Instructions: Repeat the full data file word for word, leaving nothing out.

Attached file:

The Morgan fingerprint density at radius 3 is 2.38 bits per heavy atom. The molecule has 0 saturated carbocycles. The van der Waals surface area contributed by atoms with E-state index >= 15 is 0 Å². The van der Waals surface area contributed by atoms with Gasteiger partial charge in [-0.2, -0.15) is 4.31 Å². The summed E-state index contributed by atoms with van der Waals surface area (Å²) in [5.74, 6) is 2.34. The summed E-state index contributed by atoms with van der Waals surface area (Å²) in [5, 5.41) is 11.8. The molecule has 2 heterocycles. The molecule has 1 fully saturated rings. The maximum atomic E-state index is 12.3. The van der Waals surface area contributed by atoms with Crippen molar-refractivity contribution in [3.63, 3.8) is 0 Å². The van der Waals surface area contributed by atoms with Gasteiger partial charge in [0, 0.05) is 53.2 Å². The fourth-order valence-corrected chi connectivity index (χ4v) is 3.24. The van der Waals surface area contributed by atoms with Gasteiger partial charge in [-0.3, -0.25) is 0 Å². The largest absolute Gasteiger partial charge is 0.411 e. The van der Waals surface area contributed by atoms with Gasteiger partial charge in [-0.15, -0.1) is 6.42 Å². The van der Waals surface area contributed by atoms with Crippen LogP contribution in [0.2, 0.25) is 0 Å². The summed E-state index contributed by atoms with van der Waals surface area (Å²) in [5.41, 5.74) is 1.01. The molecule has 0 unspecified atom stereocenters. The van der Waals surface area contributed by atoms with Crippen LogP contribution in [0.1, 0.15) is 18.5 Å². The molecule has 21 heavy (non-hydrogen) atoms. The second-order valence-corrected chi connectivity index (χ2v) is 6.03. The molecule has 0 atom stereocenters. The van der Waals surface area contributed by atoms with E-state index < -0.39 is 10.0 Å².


The Morgan fingerprint density at radius 3 is 2.38 bits per heavy atom. The molecule has 0 saturated carbocycles. The van der Waals surface area contributed by atoms with E-state index >= 15 is 0 Å². The van der Waals surface area contributed by atoms with Gasteiger partial charge in [-0.2, -0.15) is 4.31 Å². The summed E-state index contributed by atoms with van der Waals surface area (Å²) in [5.74, 6) is 2.34. The summed E-state index contributed by atoms with van der Waals surface area (Å²) in [5, 5.41) is 11.8. The molecule has 2 heterocycles. The molecule has 1 fully saturated rings. The maximum atomic E-state index is 12.3. The van der Waals surface area contributed by atoms with Crippen molar-refractivity contribution in [3.63, 3.8) is 0 Å². The van der Waals surface area contributed by atoms with Gasteiger partial charge in [0, 0.05) is 53.2 Å². The fourth-order valence-corrected chi connectivity index (χ4v) is 3.24. The van der Waals surface area contributed by atoms with Gasteiger partial charge in [-0.3, -0.25) is 0 Å². The largest absolute Gasteiger partial charge is 0.411 e. The van der Waals surface area contributed by atoms with Gasteiger partial charge in [-0.15, -0.1) is 6.42 Å². The van der Waals surface area contributed by atoms with Crippen LogP contribution in [0.2, 0.25) is 0 Å². The summed E-state index contributed by atoms with van der Waals surface area (Å²) in [5.41, 5.74) is 1.01. The molecule has 0 unspecified atom stereocenters. The van der Waals surface area contributed by atoms with Crippen LogP contribution in [0.1, 0.15) is 18.5 Å². The molecule has 21 heavy (non-hydrogen) atoms. The second-order valence-corrected chi connectivity index (χ2v) is 6.03. The molecule has 0 atom stereocenters. The van der Waals surface area contributed by atoms with E-state index < -0.39 is 10.0 Å².